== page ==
So, I’ve created a script - see this gist - to generate a
upstream_dns_file that adapts the https://github.com/felixonmars/dnsmasq-china-list.
The same idea can be adopted to other countries or regions. But I’m not really into this manner since load-balancing is not working on the specific domain(s).
Configure in multiple devices
Please note that encrypted DNS protocols are supported only on Android 9 and above.
To configure it, go to
Setting > Network & internet > Advanced > Private DNS and enter your domain name there.
On my OnePlus phone (OxygenOS 9.0.9), it’s
Settings > WiFi & Internet > Private DNS.
You can try my DoT with cHVibGljLmRvdC5mcmFua2luZGV2LmNvbQ== (base64, double click to reveal the address) to have a taste, which proxying by fly.io.
Firefox & Chrome
Firefox now supports DoH, we can manually enabling and disabling DNS-over-HTTPS at
Preferences > General > Network Setting > Enable DNS over HTTPS.
Custom in the Use Provider and set the query url to the one shown on AdGuard Home’s web interface under
The same to Chrome’s settings, but I haven’t use Chrome for a long time. This post may help for Chrome users: https://techcodex.com/how-to-enable-dns-over-https-doh-in-firefox-and-chrome/.
Also, there’s a long list of available DoH server you can choose: https://github.com/curl/curl/wiki/DNS-over-HTTPS. Some of them also configured with AdBlock filters.
It seems that we can also specify the DoH on Firefox for Android, details are discussed here: https://android.stackexchange.com/questions/214574/how-do-i-enable-dns-over-https-on-firefox-for-android. If you’re using older Android versions, worth to try DoH inside a browser.
iOS 14 & macOS Big Sur
Apple natively supports encrypted DoH & DoT starting from iOS 14 and macOS Big Sur. As long as the system was upgraded, we can manually enable our AdGuard Home service on Apple devices.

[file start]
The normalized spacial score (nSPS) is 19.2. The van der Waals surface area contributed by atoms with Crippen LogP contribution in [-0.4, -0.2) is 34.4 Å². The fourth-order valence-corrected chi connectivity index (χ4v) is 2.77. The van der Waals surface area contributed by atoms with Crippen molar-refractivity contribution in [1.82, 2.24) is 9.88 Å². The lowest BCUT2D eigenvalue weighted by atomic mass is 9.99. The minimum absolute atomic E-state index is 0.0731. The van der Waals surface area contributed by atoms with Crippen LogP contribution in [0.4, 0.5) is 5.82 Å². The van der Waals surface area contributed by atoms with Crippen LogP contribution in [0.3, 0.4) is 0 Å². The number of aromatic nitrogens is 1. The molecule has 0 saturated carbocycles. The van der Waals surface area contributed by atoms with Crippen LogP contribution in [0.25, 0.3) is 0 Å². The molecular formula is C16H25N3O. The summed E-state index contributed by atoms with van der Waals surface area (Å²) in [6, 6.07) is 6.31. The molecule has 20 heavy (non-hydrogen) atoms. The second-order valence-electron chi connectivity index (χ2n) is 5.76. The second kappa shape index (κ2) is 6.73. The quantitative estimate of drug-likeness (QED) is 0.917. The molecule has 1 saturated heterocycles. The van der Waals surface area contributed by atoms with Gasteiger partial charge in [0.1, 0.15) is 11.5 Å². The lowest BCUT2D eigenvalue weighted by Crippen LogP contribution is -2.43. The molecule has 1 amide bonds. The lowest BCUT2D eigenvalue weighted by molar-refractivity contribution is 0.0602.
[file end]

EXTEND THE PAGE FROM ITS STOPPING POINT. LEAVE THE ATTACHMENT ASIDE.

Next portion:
Go to AdGuard Home’s web interface, under
Setup guide panel you can download the iOS and macOS configuration file in the
DNS Privacy section. Of course, you can set up “Client ID” for more detailed configurations for different identified clients.
After you get the
*.mobileconfig config file, see below to continue configs on each devices.
You can test with my public DoH by downloading this doh.mobileconfig file…
There are various ways to install the mobile config:
- Share this config file through iCloud, click it directly from
Files on iOS, it will say
- Share this file with AirDrop to you iOS device, it will automatic set this file to
General -> Profiles.
After you receive the profile file, go to
Settings -> General -> Profiles, you’ll see there’s a downloaded profile item. Tap on it, check if everything is right, and then install it.
Settings -> General -> VPN & Network -> DNS. There you will find all installed DNS servers, just select one.
macOS Big Sur:
Double-click the resulting
adg.mobileconfig file in Finder. You will receive a notification that a profile is installed and waiting for review (
System Preferences -> Profiles). Approve the new profile, the service will automatically start.
It will warn that the file is unsigned, but this just means it was not cryptographically signed and distributed, which is standard for DIY configuration profiles…
Cheers, now you enabled encrypted DNS powered by your AdGuard Home. 🥳